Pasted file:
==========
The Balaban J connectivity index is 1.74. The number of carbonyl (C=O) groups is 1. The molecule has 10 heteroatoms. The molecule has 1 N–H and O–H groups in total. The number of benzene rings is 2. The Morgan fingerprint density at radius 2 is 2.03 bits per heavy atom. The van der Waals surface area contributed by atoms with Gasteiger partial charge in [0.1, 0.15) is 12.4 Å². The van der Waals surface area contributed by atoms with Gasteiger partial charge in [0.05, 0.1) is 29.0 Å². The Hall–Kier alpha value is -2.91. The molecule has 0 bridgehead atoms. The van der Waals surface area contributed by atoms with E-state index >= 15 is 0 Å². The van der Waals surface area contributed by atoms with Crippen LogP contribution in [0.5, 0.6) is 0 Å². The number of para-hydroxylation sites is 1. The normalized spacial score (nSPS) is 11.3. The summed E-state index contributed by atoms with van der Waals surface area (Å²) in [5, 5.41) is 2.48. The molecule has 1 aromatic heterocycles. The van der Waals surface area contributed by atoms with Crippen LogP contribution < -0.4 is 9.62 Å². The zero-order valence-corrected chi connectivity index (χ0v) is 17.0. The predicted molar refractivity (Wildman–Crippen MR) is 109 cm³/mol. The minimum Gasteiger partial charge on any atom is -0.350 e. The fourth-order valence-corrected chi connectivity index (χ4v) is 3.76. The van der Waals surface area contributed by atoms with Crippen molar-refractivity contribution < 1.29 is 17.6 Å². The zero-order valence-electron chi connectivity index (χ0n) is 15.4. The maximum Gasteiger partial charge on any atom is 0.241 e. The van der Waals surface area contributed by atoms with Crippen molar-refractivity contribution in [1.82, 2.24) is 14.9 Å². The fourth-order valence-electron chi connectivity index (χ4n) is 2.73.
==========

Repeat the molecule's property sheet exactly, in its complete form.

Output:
The Balaban J connectivity index is 1.74. The number of carbonyl (C=O) groups is 1. The molecule has 10 heteroatoms. The molecule has 1 N–H and O–H groups in total. The number of benzene rings is 2. The Morgan fingerprint density at radius 2 is 2.03 bits per heavy atom. The van der Waals surface area contributed by atoms with Gasteiger partial charge in [0.1, 0.15) is 12.4 Å². The van der Waals surface area contributed by atoms with Gasteiger partial charge in [0.05, 0.1) is 29.0 Å². The Hall–Kier alpha value is -2.91. The molecule has 0 bridgehead atoms. The van der Waals surface area contributed by atoms with E-state index >= 15 is 0 Å². The van der Waals surface area contributed by atoms with Crippen LogP contribution in [0.5, 0.6) is 0 Å². The number of para-hydroxylation sites is 1. The normalized spacial score (nSPS) is 11.3. The summed E-state index contributed by atoms with van der Waals surface area (Å²) in [5, 5.41) is 2.48. The molecule has 1 aromatic heterocycles. The van der Waals surface area contributed by atoms with Crippen LogP contribution < -0.4 is 9.62 Å². The zero-order valence-corrected chi connectivity index (χ0v) is 17.0. The predicted molar refractivity (Wildman–Crippen MR) is 109 cm³/mol. The minimum Gasteiger partial charge on any atom is -0.350 e. The fourth-order valence-corrected chi connectivity index (χ4v) is 3.76. The van der Waals surface area contributed by atoms with Crippen molar-refractivity contribution < 1.29 is 17.6 Å². The zero-order valence-electron chi connectivity index (χ0n) is 15.4. The maximum Gasteiger partial charge on any atom is 0.241 e. The van der Waals surface area contributed by atoms with Crippen molar-refractivity contribution in [1.82, 2.24) is 14.9 Å². The fourth-order valence-electron chi connectivity index (χ4n) is 2.73.